However, despite her 20 year plus career in financial services, the sector was not the intended career path. “I really had no clue what I wanted to do as a teenager,” says Ainun who was born in Clapham, in South West London, and then moved to Malaysia with her family. “I went to the London School of Economics as an undergraduate, where the motto is ‘To know the reasons and causes’ and being in the City of London sparked my interest in financial services. Now I’m really enjoying my role in global product strategy and design, which blends my creative side with my technical and business mind.”
The path was not always easy and there have been challenges. “I am half Malay and half Chinese, and I am a high achiever and although people have so many different ways to be mean I have learnt that it is up to me to create the right environment for myself and others that is fair and inclusive,” says Ainun.
She notes that BBH which has a “fairly flat organisational structure” proactively promotes diversity and inclusion through formal and informal training, events, conversations and networks. “There is already a move in the industry to promote more women, people of colour and the fact that we are seeing more diverse faces on Zoom has helped increase the momentum,” she says. “We are also seeing more networks across the banking sector – women, black, Asian and disabilities – which will also help considerably.”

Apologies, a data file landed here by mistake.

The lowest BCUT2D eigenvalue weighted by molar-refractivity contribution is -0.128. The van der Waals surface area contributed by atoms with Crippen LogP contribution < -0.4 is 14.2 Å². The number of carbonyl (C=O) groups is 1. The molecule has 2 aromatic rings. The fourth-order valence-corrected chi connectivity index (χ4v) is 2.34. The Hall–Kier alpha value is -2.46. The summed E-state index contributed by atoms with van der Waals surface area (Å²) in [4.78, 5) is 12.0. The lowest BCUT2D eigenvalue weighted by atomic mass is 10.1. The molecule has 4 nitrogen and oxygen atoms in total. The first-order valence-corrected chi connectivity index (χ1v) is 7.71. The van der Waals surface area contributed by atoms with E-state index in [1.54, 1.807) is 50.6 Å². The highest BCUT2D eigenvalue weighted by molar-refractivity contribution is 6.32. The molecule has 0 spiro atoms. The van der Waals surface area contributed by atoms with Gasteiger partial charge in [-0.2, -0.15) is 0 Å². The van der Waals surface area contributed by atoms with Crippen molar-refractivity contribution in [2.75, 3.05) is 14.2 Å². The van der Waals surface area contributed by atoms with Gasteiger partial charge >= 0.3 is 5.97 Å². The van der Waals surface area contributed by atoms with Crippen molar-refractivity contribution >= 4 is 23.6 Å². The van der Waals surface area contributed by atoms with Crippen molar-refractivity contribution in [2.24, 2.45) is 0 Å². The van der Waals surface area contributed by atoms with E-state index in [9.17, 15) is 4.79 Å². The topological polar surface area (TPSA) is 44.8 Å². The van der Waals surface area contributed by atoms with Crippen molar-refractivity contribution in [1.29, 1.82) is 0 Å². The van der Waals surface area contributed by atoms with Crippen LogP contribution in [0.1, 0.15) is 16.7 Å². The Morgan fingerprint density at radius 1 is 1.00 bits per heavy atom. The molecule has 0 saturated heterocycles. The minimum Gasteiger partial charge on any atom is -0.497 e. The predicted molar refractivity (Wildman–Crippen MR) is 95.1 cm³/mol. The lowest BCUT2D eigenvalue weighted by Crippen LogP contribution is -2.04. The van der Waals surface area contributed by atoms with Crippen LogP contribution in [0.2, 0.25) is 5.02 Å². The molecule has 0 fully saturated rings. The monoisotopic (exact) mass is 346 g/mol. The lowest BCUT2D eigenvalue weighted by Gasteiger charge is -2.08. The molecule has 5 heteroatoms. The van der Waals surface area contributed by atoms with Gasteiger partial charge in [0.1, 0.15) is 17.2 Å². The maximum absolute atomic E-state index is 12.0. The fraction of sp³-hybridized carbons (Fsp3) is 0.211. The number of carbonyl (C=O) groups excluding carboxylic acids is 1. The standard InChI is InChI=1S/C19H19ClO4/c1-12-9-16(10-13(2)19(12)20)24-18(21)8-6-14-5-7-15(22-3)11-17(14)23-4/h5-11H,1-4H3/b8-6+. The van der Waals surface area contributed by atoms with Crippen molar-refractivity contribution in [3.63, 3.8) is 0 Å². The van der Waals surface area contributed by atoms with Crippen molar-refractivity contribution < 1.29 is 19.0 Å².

However, as she adds, “There is always more to do in the industry, but I think we are on the right trajectory and that events in the US such as Black Lives Matter had a profound impact on organisations across the board. However, it is one thing to talk about diversity and inclusion and yet another to push against long held beliefs and create new models that outweigh the old ones.”